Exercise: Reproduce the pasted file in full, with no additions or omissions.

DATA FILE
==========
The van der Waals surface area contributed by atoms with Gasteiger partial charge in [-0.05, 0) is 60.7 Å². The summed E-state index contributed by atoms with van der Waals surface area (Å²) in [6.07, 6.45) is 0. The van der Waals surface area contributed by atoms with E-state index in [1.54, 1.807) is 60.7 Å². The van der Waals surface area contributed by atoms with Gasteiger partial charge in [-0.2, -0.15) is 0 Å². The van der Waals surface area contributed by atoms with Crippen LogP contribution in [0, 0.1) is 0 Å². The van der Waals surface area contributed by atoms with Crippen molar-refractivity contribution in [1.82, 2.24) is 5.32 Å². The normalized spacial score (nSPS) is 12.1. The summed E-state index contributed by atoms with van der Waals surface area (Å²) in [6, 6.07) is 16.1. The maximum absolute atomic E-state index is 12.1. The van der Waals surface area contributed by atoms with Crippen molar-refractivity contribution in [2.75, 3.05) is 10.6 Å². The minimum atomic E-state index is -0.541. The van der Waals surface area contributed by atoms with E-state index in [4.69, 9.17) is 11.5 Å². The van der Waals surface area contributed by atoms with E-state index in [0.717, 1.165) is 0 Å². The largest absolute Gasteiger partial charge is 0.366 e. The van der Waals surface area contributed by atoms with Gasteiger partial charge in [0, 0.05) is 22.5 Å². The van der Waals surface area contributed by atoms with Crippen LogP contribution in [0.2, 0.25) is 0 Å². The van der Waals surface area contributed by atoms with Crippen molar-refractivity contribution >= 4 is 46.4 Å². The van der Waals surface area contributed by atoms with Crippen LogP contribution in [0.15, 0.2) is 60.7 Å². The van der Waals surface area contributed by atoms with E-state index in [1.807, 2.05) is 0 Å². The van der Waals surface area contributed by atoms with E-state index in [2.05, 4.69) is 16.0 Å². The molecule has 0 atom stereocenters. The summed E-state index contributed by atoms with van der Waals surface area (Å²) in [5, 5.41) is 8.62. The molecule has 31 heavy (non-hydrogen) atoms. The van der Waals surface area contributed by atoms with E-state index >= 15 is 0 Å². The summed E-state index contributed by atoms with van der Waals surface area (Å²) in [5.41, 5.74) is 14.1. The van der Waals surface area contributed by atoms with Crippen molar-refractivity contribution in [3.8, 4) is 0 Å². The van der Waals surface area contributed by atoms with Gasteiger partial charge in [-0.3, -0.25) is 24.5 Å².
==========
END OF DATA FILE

The van der Waals surface area contributed by atoms with Gasteiger partial charge in [-0.05, 0) is 60.7 Å². The summed E-state index contributed by atoms with van der Waals surface area (Å²) in [6.07, 6.45) is 0. The van der Waals surface area contributed by atoms with E-state index in [1.54, 1.807) is 60.7 Å². The van der Waals surface area contributed by atoms with Gasteiger partial charge in [-0.2, -0.15) is 0 Å². The van der Waals surface area contributed by atoms with Crippen LogP contribution in [0, 0.1) is 0 Å². The van der Waals surface area contributed by atoms with Crippen molar-refractivity contribution in [1.82, 2.24) is 5.32 Å². The normalized spacial score (nSPS) is 12.1. The summed E-state index contributed by atoms with van der Waals surface area (Å²) in [6, 6.07) is 16.1. The maximum absolute atomic E-state index is 12.1. The van der Waals surface area contributed by atoms with Crippen molar-refractivity contribution in [2.75, 3.05) is 10.6 Å². The minimum atomic E-state index is -0.541. The van der Waals surface area contributed by atoms with E-state index in [4.69, 9.17) is 11.5 Å². The van der Waals surface area contributed by atoms with E-state index in [0.717, 1.165) is 0 Å². The largest absolute Gasteiger partial charge is 0.366 e. The van der Waals surface area contributed by atoms with Gasteiger partial charge in [0, 0.05) is 22.5 Å². The van der Waals surface area contributed by atoms with Crippen LogP contribution in [0.2, 0.25) is 0 Å². The van der Waals surface area contributed by atoms with Crippen molar-refractivity contribution >= 4 is 46.4 Å². The van der Waals surface area contributed by atoms with Crippen LogP contribution in [0.15, 0.2) is 60.7 Å². The van der Waals surface area contributed by atoms with E-state index in [1.807, 2.05) is 0 Å². The van der Waals surface area contributed by atoms with E-state index in [2.05, 4.69) is 16.0 Å². The molecule has 0 atom stereocenters. The summed E-state index contributed by atoms with van der Waals surface area (Å²) in [5, 5.41) is 8.62. The molecule has 31 heavy (non-hydrogen) atoms. The van der Waals surface area contributed by atoms with E-state index >= 15 is 0 Å². The summed E-state index contributed by atoms with van der Waals surface area (Å²) in [5.41, 5.74) is 14.1. The van der Waals surface area contributed by atoms with Crippen molar-refractivity contribution in [3.8, 4) is 0 Å². The van der Waals surface area contributed by atoms with Gasteiger partial charge in [-0.3, -0.25) is 24.5 Å².